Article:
BOSTON - Clouds of smoke, improvised tourniquets and screams of pain were evoked in the first day of the Boston Marathon bombing trial on Wednesday as people who survived the deadly attack recalled one of the darkest days in the New England city's memory.
One survivor testified about being hurled through the air by the blasts that killed three people and injured 264 on April 15, 2013. A store manager recalled tying an improvised tourniquet on a wounded woman. And the mother of a 5-year-old boy recalled seeing bones sticking out of her arm.
Sydney Corcoran, a young woman who had gone to the race with her parents to watch her aunt run, recalled being enveloped in smoke and finding herself lying on the ground surrounded by people tending her injuries.
"I remember thinking that, this was it. I'm going to die. I'm not going to make it," said the college sophomore, who lost a large amount of blood from shrapnel wounds to her right leg.
"I remember having moments of panic when I would look around and I would see carnage and just blood on the street," she testified. I had no idea what had happened, I just knew it was bad."
She did not lose the leg. But her mother, Celeste, lost both legs in the attack.
Attorneys for Dzhokhar Tsarnaev, 21, opened the U.S District Court trial with the stark admission that their client was responsible for the bombing and the murder later in the week of a police officer.
But they said his actions were driven by his 26-year-old brother, Tamerlan, in a bid to reduce Dzhokhar's culpability in the jury's eyes and avert a death sentence.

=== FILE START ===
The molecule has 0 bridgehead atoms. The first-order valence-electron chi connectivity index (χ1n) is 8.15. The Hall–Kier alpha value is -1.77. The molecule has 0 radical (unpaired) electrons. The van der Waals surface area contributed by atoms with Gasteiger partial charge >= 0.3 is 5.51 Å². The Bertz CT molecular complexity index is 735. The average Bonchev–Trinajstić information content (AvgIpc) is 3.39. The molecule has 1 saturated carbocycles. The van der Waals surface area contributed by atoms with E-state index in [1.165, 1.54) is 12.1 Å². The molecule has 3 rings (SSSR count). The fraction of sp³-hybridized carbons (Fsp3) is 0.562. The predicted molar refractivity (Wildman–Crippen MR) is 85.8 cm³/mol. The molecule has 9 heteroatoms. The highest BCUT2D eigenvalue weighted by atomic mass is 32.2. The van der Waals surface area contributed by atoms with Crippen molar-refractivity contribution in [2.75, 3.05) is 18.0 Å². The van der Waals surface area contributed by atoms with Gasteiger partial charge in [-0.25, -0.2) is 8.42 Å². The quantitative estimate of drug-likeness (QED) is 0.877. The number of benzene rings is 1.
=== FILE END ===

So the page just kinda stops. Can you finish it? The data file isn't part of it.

The jury was shown several graphic videos, including the widely broadcast images of the smoke plumes that erupted from the twin bombs and of the chaotic and bloody scenes that followed.
In what appeared to be a nod to the intense emotions summoned by the survivors' testimony, Tsarnaev's attorneys declined to cross-examine the first victims who testified.
The manager of Marathon Sports, Shane O'Hara, 44, recalled stepping to his front door to watch runners who had bought sneakers from him cross the finish line and later seeing his shop window wrapped in smoke.
Federal prosecutors showed O'Hara and the jury surveillance camera video taken inside his sporting-goods store. In the video, he is shown tying an improvised tourniquet on a woman hurt by the blasts and later carrying out stacks of clothing to be used as bandages.
"The thing that haunts me is the making decisions about who needed help first, who needed more, who was more injured than the other," said O'Hara, choking up. "That was never my role, to make that decision, but you felt like you had to do that."
Colton Kilgore of Asheville, North Carolina, who had traveled to Boston to watch his mother-in-law run, recalled being thrown through the air by the blasts. As he stayed with some of his more seriously injured family members, who lay in puddles of blood, he took video of the aftermath.
In one of Kilgore's videos shown to the jury, an unidentified first responder screamed, "She's mobile, she's mobile, get her out of here!", recalling the uncertain moments after the two blasts when it was unclear whether more bombs would follow.
"I'm worried about secondaries, the first responder said in the video.
Thomas Grilk, executive director of race organizer the Boston Athletic Association, testified. He recalled the magnitude of the blasts and the scores of medical volunteers, who normally tend to athletes suffering from dehydration and blisters, and who rushed many of the wounded to the race's medical tent.
"Those people did a magnificent job," Grilk said. "Everyone who entered that tent alive is alive today."